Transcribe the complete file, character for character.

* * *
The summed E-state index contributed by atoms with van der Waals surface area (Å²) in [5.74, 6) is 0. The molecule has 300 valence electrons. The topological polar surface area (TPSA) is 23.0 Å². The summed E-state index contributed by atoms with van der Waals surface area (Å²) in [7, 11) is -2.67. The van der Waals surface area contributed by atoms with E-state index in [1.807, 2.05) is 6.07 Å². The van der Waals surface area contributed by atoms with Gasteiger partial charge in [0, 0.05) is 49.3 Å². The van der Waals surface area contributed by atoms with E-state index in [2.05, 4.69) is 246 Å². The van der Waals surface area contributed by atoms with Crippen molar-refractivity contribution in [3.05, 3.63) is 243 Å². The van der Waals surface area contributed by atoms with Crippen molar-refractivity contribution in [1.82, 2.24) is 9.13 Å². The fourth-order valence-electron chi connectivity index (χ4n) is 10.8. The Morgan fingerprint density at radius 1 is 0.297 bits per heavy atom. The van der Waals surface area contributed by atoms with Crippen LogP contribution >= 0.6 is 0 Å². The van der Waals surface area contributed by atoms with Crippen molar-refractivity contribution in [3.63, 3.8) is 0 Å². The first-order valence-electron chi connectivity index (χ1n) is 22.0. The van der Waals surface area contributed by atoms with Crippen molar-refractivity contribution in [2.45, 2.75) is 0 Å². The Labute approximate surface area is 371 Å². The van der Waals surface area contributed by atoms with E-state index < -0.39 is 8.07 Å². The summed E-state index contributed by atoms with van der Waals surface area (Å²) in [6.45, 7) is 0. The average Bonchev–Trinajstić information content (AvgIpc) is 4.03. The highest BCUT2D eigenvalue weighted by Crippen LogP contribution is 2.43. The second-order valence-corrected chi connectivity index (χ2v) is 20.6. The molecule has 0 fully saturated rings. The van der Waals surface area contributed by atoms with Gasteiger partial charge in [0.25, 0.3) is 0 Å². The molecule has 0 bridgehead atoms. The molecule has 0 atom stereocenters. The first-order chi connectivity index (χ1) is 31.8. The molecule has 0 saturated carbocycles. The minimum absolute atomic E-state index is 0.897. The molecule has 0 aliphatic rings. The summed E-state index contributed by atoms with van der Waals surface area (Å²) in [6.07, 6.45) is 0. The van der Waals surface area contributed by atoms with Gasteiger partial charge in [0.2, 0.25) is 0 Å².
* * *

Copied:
The summed E-state index contributed by atoms with van der Waals surface area (Å²) in [5.74, 6) is 0. The molecule has 300 valence electrons. The topological polar surface area (TPSA) is 23.0 Å². The summed E-state index contributed by atoms with van der Waals surface area (Å²) in [7, 11) is -2.67. The van der Waals surface area contributed by atoms with E-state index in [1.807, 2.05) is 6.07 Å². The van der Waals surface area contributed by atoms with Gasteiger partial charge in [0, 0.05) is 49.3 Å². The van der Waals surface area contributed by atoms with E-state index in [2.05, 4.69) is 246 Å². The van der Waals surface area contributed by atoms with Crippen molar-refractivity contribution in [3.05, 3.63) is 243 Å². The van der Waals surface area contributed by atoms with Crippen molar-refractivity contribution in [1.82, 2.24) is 9.13 Å². The fourth-order valence-electron chi connectivity index (χ4n) is 10.8. The Morgan fingerprint density at radius 1 is 0.297 bits per heavy atom. The van der Waals surface area contributed by atoms with Crippen LogP contribution >= 0.6 is 0 Å². The van der Waals surface area contributed by atoms with Crippen molar-refractivity contribution in [3.63, 3.8) is 0 Å². The first-order valence-electron chi connectivity index (χ1n) is 22.0. The van der Waals surface area contributed by atoms with Crippen molar-refractivity contribution in [2.45, 2.75) is 0 Å². The Labute approximate surface area is 371 Å². The van der Waals surface area contributed by atoms with E-state index < -0.39 is 8.07 Å². The summed E-state index contributed by atoms with van der Waals surface area (Å²) in [6.45, 7) is 0. The average Bonchev–Trinajstić information content (AvgIpc) is 4.03. The highest BCUT2D eigenvalue weighted by Crippen LogP contribution is 2.43. The second-order valence-corrected chi connectivity index (χ2v) is 20.6. The molecule has 0 fully saturated rings. The van der Waals surface area contributed by atoms with Gasteiger partial charge in [0.25, 0.3) is 0 Å². The molecule has 0 bridgehead atoms. The molecule has 0 atom stereocenters. The first-order chi connectivity index (χ1) is 31.8. The molecule has 0 saturated carbocycles. The minimum absolute atomic E-state index is 0.897. The molecule has 0 aliphatic rings. The summed E-state index contributed by atoms with van der Waals surface area (Å²) in [6.07, 6.45) is 0. The van der Waals surface area contributed by atoms with Gasteiger partial charge in [0.2, 0.25) is 0 Å².